The number of distributed denial of service attacks in the second quarter of 2015 has hit record highs according to the latest State of the Internet report from Akamai.
DDoS attacks grew seven percent since the last quarter and a staggering 132 percent compared to this time last year. In the quarter there were also 12 attacks that were categorized as "mega attacks," peaking at more than 1,000 gigabits per second (Gbps) and 50 million packets per second (Mpps).
Very few organizations can defend against these kinds of attacks, said the report. Mega attacks have become more frequent, increasing from last quarter's report but not as high the 17 recorded in Q3 2014.
The biggest DDoS attack recorded in the quarter lasted for over 13 hours at 240 Gbps a second. Attacks typically last about one to two hours.
One thing that has remained constant compared to the last report is China. The country is marked once again as the top source for producing DDoS attacks. The US and UK came in second and third as sources of attacks.
Online gaming networks have become the most frequent target for DDoS attacks and have been the number one target for over a year, added the report. They are the victims of 35 percent of DDoS attacks. Telecoms were another prime target.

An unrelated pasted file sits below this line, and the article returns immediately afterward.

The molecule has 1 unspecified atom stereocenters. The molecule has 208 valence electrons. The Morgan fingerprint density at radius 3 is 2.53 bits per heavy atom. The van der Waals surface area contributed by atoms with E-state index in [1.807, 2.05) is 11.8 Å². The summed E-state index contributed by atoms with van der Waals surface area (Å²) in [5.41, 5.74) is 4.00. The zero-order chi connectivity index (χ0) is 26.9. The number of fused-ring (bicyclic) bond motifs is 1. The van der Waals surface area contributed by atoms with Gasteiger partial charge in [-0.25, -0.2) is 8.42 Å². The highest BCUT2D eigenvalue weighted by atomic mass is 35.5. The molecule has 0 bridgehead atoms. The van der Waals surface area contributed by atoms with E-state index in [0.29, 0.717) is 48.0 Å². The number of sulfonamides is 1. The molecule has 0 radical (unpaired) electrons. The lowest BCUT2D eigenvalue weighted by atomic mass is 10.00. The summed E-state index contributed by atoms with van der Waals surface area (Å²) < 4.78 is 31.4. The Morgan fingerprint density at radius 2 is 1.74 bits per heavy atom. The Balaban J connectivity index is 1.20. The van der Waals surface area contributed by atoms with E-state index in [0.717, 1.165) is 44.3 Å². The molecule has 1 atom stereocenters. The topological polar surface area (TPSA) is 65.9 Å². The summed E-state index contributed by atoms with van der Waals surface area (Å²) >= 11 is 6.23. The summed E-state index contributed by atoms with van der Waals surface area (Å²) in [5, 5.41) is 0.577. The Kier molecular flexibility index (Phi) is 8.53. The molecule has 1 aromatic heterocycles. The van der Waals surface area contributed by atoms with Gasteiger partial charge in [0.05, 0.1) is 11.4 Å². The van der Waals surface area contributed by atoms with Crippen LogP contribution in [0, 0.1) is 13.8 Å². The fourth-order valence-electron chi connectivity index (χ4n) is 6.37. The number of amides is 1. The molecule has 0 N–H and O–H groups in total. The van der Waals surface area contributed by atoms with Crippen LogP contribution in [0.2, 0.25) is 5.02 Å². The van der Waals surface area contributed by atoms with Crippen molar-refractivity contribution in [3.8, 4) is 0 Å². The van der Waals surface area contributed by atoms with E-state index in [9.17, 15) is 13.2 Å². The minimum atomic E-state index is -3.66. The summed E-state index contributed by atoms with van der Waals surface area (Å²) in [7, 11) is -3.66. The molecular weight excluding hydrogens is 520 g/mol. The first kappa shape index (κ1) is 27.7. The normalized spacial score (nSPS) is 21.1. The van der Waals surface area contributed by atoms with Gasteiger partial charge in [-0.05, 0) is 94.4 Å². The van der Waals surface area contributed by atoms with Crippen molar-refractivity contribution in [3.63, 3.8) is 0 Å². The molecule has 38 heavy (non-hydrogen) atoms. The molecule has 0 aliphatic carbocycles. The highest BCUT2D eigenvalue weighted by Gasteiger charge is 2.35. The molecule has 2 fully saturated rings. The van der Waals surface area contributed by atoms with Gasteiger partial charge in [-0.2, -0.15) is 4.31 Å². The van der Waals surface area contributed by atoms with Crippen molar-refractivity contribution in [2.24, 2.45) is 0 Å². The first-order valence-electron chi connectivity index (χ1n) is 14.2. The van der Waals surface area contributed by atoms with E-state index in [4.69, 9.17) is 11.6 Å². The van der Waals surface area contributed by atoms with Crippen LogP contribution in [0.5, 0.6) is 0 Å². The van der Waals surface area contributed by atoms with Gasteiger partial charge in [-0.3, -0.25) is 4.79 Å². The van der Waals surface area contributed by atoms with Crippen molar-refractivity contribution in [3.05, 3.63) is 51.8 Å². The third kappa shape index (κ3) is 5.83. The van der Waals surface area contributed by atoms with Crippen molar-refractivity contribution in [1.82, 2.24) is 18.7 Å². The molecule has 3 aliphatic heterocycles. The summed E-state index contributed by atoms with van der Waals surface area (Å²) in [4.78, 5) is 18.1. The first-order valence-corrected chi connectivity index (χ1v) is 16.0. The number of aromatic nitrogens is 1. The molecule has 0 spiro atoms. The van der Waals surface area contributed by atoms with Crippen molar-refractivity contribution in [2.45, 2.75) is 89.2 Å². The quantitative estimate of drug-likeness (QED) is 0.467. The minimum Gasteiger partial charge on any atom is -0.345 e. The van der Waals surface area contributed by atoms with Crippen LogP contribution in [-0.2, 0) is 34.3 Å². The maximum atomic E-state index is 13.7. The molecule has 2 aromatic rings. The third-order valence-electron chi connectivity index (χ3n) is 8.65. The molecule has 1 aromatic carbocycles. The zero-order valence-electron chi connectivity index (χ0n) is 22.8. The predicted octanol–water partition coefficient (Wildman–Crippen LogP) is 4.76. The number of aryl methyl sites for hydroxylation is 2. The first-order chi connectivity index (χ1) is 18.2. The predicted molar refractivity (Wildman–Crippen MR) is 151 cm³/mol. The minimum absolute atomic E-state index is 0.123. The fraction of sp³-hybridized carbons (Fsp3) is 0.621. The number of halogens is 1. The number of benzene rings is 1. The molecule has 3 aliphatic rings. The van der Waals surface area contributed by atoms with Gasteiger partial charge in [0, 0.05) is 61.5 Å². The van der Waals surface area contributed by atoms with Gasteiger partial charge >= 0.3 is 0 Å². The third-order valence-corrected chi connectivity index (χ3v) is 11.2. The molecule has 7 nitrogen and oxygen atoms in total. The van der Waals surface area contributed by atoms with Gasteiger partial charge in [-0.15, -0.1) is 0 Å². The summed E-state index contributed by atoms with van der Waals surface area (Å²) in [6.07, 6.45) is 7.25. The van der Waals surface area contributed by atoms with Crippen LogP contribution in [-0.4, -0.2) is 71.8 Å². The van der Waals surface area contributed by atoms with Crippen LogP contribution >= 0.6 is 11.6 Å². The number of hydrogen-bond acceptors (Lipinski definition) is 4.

"The threat posed by distributed denial of service (DDoS) and web application attacks continues to grow each quarter," said Akamai's John Summers, VP of the Cloud Security Business Unit, Akamai. "Malicious actors are continually changing the game by switching tactics, seeking out new vulnerabilities and even bringing back old techniques that were considered outdated."
DDoS attacks have become a common means for cybercriminals to distract a target's security, said Akamai's senior security advocate Martin McKeay. Most recently UK-based phone carrier Carphone Warehouse was targeted with DDoS attacks while hackers stole millions of customers' data.